Still further evidence came from the use of a technique known as micro extended X-ray absorption fine structure spectroscopy (µEXAFS). µEXAFS can provide information about the structure of molecules by probing how its internal chemical bonds respond when stimulated by a beam of light. Within the DNA extracted from GFAJ-1 cells starved of phosphorus, it showed arsenic bonded to oxygen and carbon in the same way phosphorus bonds to oxygen and carbon in normal DNA.

In other words, every experiment Wolfe-Simon performed pointed to the same conclusion: GFAJ-1 can substitute arsenic for phosphorus in its DNA. “I really have no idea what another explanation would be,” Wolfe-Simon says.

But Steven Benner, a distinguished fellow at the Foundation for Applied Molecular Evolution in Gainesville, FL, remains skeptical. If you “replace all the phosphates by arsenates,” in the backbone of DNA, he says, “every bond in that chain is going to hydrolyze [react with water and fall apart] with a half-life on the order of minutes, say 10 minutes.” So “if there is an arsenate equivalent of DNA in that bug, it has to be seriously stabilized” by some as-yet-unknown mechanism.

Benner suggests that perhaps the trace contaminants in the growth medium Wolf-Simon uses in her lab cultures are sufficient to supply the phosphorus needed for the cells’ DNA. He thinks it’s more likely that arsenic is being used elsewhere in the cells, in lipids for example. “Arsenate in lipids would be stable,” he says, and would “not fall apart in water.” What appears in Wolfe-Simon's gel-purified extraction to be arsenate DNA, he says, may actually be DNA containing a standard phosphate-based backbone, but with arsenate associated with it in some unidentified way.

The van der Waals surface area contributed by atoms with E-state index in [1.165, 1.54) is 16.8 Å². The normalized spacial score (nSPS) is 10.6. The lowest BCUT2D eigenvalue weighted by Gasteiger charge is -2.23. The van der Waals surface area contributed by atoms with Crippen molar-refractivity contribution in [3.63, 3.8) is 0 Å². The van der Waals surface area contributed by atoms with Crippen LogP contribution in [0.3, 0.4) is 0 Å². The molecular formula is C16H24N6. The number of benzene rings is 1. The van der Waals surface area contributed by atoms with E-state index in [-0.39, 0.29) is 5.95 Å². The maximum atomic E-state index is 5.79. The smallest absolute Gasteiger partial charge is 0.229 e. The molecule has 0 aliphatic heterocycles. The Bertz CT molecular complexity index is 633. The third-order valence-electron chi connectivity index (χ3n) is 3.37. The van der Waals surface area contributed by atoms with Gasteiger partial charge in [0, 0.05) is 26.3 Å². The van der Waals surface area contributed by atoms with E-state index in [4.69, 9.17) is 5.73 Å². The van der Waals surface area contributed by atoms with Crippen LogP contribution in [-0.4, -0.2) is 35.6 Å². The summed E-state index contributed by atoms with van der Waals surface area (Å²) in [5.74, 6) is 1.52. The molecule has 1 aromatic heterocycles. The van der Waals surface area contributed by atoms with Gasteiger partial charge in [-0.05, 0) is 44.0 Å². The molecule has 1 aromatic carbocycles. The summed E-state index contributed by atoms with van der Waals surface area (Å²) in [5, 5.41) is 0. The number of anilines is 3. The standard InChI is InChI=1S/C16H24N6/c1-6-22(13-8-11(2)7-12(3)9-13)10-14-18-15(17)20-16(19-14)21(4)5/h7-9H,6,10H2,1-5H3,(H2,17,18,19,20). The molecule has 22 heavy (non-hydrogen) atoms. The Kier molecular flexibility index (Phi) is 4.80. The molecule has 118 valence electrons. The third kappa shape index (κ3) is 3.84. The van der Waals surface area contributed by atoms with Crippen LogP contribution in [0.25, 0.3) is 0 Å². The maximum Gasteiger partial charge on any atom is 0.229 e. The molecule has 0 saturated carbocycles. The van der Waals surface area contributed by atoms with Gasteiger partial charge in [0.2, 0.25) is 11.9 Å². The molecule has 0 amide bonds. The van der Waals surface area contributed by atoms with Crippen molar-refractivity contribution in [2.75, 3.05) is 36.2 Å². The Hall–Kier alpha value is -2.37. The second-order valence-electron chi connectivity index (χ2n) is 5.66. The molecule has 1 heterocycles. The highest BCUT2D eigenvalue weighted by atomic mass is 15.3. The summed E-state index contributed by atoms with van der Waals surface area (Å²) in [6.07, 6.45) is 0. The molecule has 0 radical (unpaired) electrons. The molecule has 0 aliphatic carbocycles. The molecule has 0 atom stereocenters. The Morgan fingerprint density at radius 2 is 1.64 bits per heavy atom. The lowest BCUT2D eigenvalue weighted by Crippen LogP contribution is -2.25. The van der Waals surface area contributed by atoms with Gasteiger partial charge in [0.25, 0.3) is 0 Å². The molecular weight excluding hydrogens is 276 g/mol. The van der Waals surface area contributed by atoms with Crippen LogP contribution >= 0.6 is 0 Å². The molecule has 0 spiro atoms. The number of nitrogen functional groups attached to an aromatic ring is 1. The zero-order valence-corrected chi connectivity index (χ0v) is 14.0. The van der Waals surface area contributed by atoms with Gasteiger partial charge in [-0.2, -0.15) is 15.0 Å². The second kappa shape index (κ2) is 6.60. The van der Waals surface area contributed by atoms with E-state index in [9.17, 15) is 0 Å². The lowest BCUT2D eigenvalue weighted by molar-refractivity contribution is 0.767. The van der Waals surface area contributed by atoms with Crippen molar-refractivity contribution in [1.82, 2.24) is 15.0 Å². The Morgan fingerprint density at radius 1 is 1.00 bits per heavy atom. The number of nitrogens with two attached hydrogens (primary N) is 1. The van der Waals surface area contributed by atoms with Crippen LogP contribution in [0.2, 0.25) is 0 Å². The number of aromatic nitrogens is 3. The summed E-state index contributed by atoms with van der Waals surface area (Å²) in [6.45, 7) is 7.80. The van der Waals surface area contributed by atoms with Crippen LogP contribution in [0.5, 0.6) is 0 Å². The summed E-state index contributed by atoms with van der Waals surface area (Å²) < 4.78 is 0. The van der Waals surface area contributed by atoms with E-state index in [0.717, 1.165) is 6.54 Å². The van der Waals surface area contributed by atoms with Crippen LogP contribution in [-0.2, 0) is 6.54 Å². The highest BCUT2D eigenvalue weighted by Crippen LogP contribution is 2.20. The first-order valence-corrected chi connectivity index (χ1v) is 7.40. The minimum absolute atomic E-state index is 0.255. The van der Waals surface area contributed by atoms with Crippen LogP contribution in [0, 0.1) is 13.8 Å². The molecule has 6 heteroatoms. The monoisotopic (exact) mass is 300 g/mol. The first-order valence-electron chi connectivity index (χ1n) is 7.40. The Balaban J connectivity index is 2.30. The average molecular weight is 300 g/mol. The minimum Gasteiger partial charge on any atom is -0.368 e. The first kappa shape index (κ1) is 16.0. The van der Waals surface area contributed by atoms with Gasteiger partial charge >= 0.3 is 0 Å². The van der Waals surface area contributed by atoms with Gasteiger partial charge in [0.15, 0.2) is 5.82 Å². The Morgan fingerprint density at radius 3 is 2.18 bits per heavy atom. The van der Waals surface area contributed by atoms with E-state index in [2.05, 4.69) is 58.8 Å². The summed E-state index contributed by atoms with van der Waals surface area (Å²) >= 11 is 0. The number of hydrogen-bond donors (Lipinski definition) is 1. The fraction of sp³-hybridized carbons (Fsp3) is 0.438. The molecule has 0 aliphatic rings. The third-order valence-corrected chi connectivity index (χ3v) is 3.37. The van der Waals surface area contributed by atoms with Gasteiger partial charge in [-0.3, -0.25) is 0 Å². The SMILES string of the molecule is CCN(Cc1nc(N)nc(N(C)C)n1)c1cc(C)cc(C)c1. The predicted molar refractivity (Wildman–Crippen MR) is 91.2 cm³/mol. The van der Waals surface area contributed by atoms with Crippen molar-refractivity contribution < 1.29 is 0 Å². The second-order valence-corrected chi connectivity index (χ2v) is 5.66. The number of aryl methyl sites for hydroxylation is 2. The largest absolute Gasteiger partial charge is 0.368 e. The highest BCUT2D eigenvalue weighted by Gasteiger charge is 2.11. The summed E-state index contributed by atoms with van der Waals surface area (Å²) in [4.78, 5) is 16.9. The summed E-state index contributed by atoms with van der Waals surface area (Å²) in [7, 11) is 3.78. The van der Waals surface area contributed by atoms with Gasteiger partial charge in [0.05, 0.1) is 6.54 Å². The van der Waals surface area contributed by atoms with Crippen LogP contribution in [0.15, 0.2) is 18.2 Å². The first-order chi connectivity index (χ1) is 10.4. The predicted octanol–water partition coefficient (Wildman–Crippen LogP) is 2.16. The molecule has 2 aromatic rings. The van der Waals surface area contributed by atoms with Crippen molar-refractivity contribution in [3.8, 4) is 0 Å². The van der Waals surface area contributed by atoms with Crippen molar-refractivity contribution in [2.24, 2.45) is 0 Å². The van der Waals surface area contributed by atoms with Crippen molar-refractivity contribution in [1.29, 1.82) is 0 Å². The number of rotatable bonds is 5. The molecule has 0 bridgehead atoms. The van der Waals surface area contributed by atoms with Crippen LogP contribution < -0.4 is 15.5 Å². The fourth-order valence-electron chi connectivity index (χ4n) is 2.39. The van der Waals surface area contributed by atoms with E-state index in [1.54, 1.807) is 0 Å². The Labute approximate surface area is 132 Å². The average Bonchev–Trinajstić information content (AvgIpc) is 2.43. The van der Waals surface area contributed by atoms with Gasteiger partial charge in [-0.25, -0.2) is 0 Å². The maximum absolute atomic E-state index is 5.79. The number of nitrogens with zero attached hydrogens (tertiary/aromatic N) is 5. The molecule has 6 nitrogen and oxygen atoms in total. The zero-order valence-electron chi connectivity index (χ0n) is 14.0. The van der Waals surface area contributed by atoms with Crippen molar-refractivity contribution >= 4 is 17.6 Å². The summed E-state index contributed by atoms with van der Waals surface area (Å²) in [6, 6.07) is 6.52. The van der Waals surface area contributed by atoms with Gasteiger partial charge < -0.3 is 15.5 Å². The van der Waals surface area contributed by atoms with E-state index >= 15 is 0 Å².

The discovery of GFAJ-1’s unusual abilities suggests a number of avenues for further research. One obvious one is to see whether any other organisms can perform similar biochemical tricks.

Wolfe-Simon “would be very unlikely to have just found the only arsenic life form on Earth on the first try. So it’s got to be the tip of a very large iceberg,” Davies says.

Wolfe-Simon prepares to inoculate a series of bottles containing various concentrations of arsenic with samples of lake-bottom mud from Mono Lake. Credit: ©2010 Henry Bortman
And indeed, Wolfe-Simon says she is already growing “14 or so other isolates” from Mono Lake on a phosphorus-free diet high in arsenic. They may be the same organism she’s already identified, they may not. “I don’t know anything else about them, except that they grow under similar conditions.”

Meanwhile, Wolfe-Simon has ordered stock cultures of several previously identified Halomonas organisms, close relatives of GFAJ-1 on the genetic tree, all known to be arsenic-tolerant. She plans to test whether they, too, can survive in a phosphorus-free environment.

She’s also interested in finding out whether GFAJ-1 is actively employing its arsenic-incorporating ability in its natural state. “You want to know, is this biology being done in the environment or is it some very bizarre thing, like a hat trick [that it does only] in the lab.”

And Davies suggests it would be interesting to search in “an environment that has very little phosphorus and lots of arsenic” for an organism that requires arsenic to survive, “for which phosphorus would be the poison.” Mono Lake, he points out, “has phosphorus as well arsenic.”

These and other investigations will help to clarify how extensive a role arsenic plays both within GFAJ-1 and in terrestrial biology as a whole. But while some scientists may reserve final judgment about Wolfe-Simon’s conclusions until further details can be clarified, even Benner concedes that “If that organism has arsenate DNA, that is a world-class discovery.”

Wolfe-Simon’s research is funded by the NASA Exobiology/Evolutionary Biology program, with additional support from the NASA Astrobiology Institute (NAI).


Editor's Note: Paul Davies is a co-author on the Wolfe-Simon paper published in Science.